As a potential new website owner, one of the hardest decisions you will have to make is choosing a domain name. It is even more difficult for business owners as have to make all decisions in line with already established branding templates.
“A major part of choosing a domain that adds to the difficulty is choosing a generic top-level domain (gTLD) to go with. Before, it was a no brainer as there were few options available (with .com being the most popular by far). Today, ICANN opens up new extensions or gTLDs every year, doubling the difficulty of the domain selection process. “
“Throw in the fact that Google has refused to make things clear on the SEO-domain name relationship front and the myriad of half-truths and outright lies by owners of domains on the new gTLDs and old gLTDs divide and it is sometimes a herculean task for some to pick a name.”
In this piece, however, we will address the major talking points.
Upgrading to a new domain name in future
It is a known fact that good .com domains are costly. This makes some domain owners to start out with cheaper domain names on other gTLDs in hopes of upgrading to a .com in future. There is nothing wrong with this thinking in future but do you necessarily need to go through the hassle? Not quite. Bit.ly may have set things off for many by moving to Bitly.com but there are no convincing advantages to using a .com domain. To some, a .com shows strength of the brand. Is that enough?
If you can find a good .com domain for your use, you should consider getting it but the days of .com dependency are fast disappearing. Otherwise, you should focus on finding a domain that can be easily remembered by visitors while ensuring the best user experience on the new site when launched. Companies like Openhost Website Hosting offer comprehensive packages that allow you to find any kind of domain names and extensions you may be looking for.
Uses of .tv, .fm and .dj
Contrary to popular opinions the above gTLDs have nothing to do with music, television and radio. The extensions are in fact country code TLDs for Tuvalu, Micronesia and Djibouti respectively. The music and TV sites that popularised these extensions bought them because of ease of remembrance and costs. So, do not allow false generalisations make you miss out on using domains that can work for you.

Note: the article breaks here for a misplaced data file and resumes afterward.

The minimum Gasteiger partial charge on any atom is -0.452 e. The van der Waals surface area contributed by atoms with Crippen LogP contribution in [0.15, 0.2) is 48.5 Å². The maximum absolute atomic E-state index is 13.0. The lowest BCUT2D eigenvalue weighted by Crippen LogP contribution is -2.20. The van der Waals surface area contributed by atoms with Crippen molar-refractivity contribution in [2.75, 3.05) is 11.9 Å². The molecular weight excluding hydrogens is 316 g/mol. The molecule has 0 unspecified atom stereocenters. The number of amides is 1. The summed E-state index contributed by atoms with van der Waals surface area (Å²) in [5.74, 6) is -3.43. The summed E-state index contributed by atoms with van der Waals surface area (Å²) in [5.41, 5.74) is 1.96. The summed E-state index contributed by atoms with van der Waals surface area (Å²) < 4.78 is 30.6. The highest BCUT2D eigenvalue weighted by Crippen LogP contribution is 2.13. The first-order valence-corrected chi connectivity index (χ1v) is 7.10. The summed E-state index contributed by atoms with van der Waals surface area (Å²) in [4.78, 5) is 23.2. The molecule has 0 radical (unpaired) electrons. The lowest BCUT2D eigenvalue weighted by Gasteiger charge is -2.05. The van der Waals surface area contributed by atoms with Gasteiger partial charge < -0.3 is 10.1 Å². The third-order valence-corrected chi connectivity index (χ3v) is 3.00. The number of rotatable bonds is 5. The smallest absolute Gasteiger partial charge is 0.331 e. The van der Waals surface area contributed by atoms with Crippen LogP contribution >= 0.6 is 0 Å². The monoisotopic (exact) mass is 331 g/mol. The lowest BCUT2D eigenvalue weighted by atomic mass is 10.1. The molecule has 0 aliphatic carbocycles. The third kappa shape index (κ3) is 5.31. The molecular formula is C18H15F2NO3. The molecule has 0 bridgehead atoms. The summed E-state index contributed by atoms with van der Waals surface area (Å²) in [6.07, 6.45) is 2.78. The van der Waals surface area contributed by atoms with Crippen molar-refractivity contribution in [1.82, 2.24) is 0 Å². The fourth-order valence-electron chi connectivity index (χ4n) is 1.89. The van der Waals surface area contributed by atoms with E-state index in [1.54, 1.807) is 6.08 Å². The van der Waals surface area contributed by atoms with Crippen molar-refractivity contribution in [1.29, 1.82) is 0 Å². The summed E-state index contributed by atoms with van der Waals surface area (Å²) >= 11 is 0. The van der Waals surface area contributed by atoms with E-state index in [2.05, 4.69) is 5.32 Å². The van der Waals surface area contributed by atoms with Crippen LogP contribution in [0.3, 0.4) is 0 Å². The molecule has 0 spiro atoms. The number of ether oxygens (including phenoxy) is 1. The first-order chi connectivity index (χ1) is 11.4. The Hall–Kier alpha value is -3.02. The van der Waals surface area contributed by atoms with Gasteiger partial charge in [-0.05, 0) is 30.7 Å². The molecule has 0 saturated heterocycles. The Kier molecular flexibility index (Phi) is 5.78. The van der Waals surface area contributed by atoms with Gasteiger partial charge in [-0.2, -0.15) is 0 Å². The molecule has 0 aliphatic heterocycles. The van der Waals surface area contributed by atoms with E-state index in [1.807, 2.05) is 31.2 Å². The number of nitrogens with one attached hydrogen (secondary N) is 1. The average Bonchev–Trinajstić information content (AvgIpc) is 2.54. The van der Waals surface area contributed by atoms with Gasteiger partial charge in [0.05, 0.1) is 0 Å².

Use of new gTLDs for businesses
There is a misconception that big establishments don’t use new gTLDs and therefore new businesses shouldn’t either. Well, tech giants and conventional businesses like banks are beginning to snap up their own new gTLds. Barclays move to .Barclays in 2015 is perhaps one of the most high profile. A quick search online will also show you property companies using .estate as extension. So, you should be open to using the new gTLDs.
The fate of .com
“.com is dying” and “.com is here to stay” are two statements you are sure to hear a lot (depending on which side you are leaning) when discussing domains. There is nothing wrong with showing excitement at the rising impact of new gTLDs but with nearly 40% of registered domains still .com, there is no need for the .com obituaries just yet.
On the other hand, the popular extension is losing its grip on the market. Domain flippers are making .com more costly, making it harder for people that genuinely need them to get a hold of them. This has continued to drive the new gTLD growth with numbers up from two million to twenty-two million in just two years.
Change your gTLD in future
Of course it is possible to change you domain extension in future but you need to keep in mind that it could take quite a while for the changes to come into effect. Users may also not be aware of the change in extension and this could impact negatively on communications between your user base and your business. It is, therefore, best to work with a domain name that fits your long-term needs.
Trust for new gTLDs
Consumers generally don’t feel comfortable on sites with new gTLDs. This is according to research by NCC which showed that only 9% feel comfortable on sites with new gTLDs. So with that, should you dump the new gTLDs? Interestingly, the study pointed out that security concerns made users uncomfortable with new gTLDs to feel that they are on an insecure or scam site. For nearly 50% of users, quality branding and site design as well as communicating messages about security increased the feeling of trust.
Apart from the study, there are so many successful websites with new gTLDs that show that the design and content on the website has more impact in swaying and retaining trust than the chosen domain extension.
New Domains and SEO
According to Google, there are no differences in how new gTLDs and old gTLDs are viewed from an SEO standpoint. Keywords in the name don’t have any advantages or disadvantages either. Perhaps one of the strongest examples of this is the case of last.fm. A search of the word “last” throws it up on the first page.
Domain names are important. However, choosing one should not be as difficult. Although efforts should be made to choose the best possible names, emphasis must be laid on developing a website that offers a smooth UX experience and delivers on promises. With these two factors, you can make your domain name memorable regardless of what you choose to go with.